Any Given Wednesday

Turf pros

Turf pros: Jamie Fuqua paints lines on the field. Credit: Megan Morr

Three days before Duke's football players are scheduled to take the field for the first time this season, Scott Thompson and his team are out on Wallace Wade Stadium's green expanse with string, paint, and high spirits. As the nearly deserted seating section above echoes with the sounds of crews power washing the aluminum bleachers, Thompson and his crew, Jamie Fuqua and Jonathan Nance, are working to lay down the lines for the upcoming contest against the University of Richmond.

Football field maintenance is a year-round job. Months of aerating, mowing, seeding, and sodding have brought them to this day. Over the next forty-eight hours, they will apply about 100 gallons of a water-based paint mixture—25 percent water, 75 percent specially engineered grass-coating white paint—to the field.

Turf pros: Jamie Fuqua and Jonathan Nance, top, painstakingly prepare the football field for the opening-day contest against Richmond.
Turf pros: Jamie Fuqua and Jonathan Nance, top, painstakingly prepare the football field for the opening-day contest against Richmond.

Turf pros: Jamie Fuqua and Jonathan Nance, top, painstakingly prepare the football field for the opening-day contest against Richmond.

Turf pros: Jamie Fuqua and Jonathan Nance, top, painstakingly prepare the football field for the opening-day contest against Richmond. Credit: Megan Morr

Fuqua, the man responsible for operating the paint machine, pushes it along the sidelines, end lines, yard lines, goal lines, hash marks, and logos, making sure that when fans take their seats and television cameras train their lenses, the field will look picture perfect. He has worked for Duke's facilities management department for the past twenty years and has been in charge of the lines for more than a decade. "There's no telling how many miles he's walked with that machine," says Thompson.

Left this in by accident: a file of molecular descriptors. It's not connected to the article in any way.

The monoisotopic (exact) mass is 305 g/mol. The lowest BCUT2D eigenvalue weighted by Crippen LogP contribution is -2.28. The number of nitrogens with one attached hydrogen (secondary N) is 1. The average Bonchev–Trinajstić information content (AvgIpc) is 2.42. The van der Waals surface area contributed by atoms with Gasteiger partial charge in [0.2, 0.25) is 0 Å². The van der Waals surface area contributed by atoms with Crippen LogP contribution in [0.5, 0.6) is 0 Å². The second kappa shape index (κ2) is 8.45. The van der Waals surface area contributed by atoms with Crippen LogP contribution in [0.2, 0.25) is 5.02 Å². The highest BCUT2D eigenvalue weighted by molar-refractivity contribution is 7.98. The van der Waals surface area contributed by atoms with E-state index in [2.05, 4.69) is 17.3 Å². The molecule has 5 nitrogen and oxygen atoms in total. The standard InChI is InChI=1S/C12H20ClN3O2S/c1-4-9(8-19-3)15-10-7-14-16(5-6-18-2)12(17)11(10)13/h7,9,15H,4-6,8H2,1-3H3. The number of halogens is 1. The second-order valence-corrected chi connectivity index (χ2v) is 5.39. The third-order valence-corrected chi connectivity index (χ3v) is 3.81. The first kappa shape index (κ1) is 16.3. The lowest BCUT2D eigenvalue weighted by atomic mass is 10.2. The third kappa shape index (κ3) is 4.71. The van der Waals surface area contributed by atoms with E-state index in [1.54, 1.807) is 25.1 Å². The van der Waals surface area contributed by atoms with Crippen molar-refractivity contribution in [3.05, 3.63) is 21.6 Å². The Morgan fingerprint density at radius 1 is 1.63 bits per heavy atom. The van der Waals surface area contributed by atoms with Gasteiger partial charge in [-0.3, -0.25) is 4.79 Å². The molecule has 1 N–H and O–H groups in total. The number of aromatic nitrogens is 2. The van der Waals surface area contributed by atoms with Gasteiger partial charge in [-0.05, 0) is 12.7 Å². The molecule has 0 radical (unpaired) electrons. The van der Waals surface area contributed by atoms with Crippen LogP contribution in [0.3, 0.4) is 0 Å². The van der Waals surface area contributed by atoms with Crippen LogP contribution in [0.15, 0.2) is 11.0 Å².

Fuqua bends down and runs his hand across the grain of the grass, explaining that after one coat of paint is applied, the grass underneath will still be green. And so after he paints a line, another member of the facilities crew will mow again, against the grain, exposing the unpainted side for Fuqua to spray again. He slowly squeezes the trigger and starts on the yard lines; there are nineteen of them, each fifty-three-and-a-third yards long. He prefers the sidelines, which are 120 yards long, including the end zones, because they allow him to concentrate better. Concentration is key—without consistent pressure, the width of the lines will be uneven.

"I put my iPod in, and I'm in my zone," Fuqua says. His headphones are pumping in mostly Creed or Mötley Crüe. "Everything's clicking right."

Despite the crew's best efforts, Duke's field, like every other one, has its irregularities. The grass itself is mainly 419 hybrid Bermuda, the most widely used grass in the South for golf courses and athletic fields, and has been in place for ten years, since the last time the university completely re-sodded the field. The grass is well suited for hot North Carolina summers and is an especially hardy variety not as easily torn up as other grasses by heavy players in cleats running into one another at a high rate of speed, repeatedly.

There are two problems, though. The hybrid grass is susceptible to invasion by the common Bermuda strain, and, as the season progresses into late fall and winter, both common and hybrid varieties will go dormant, turning brown.

The common Bermuda is what accounts for many of the subtle differences in color that can be seen from high up in the stands. Thompson, though, spots them as he walks down at ground level. "There's a common ring right there," he says, pointing to a small, darker green area. The other cause of color difference is that some areas that see more wear than others during a game, namely the middle part of the field, have been patched over with newer sod.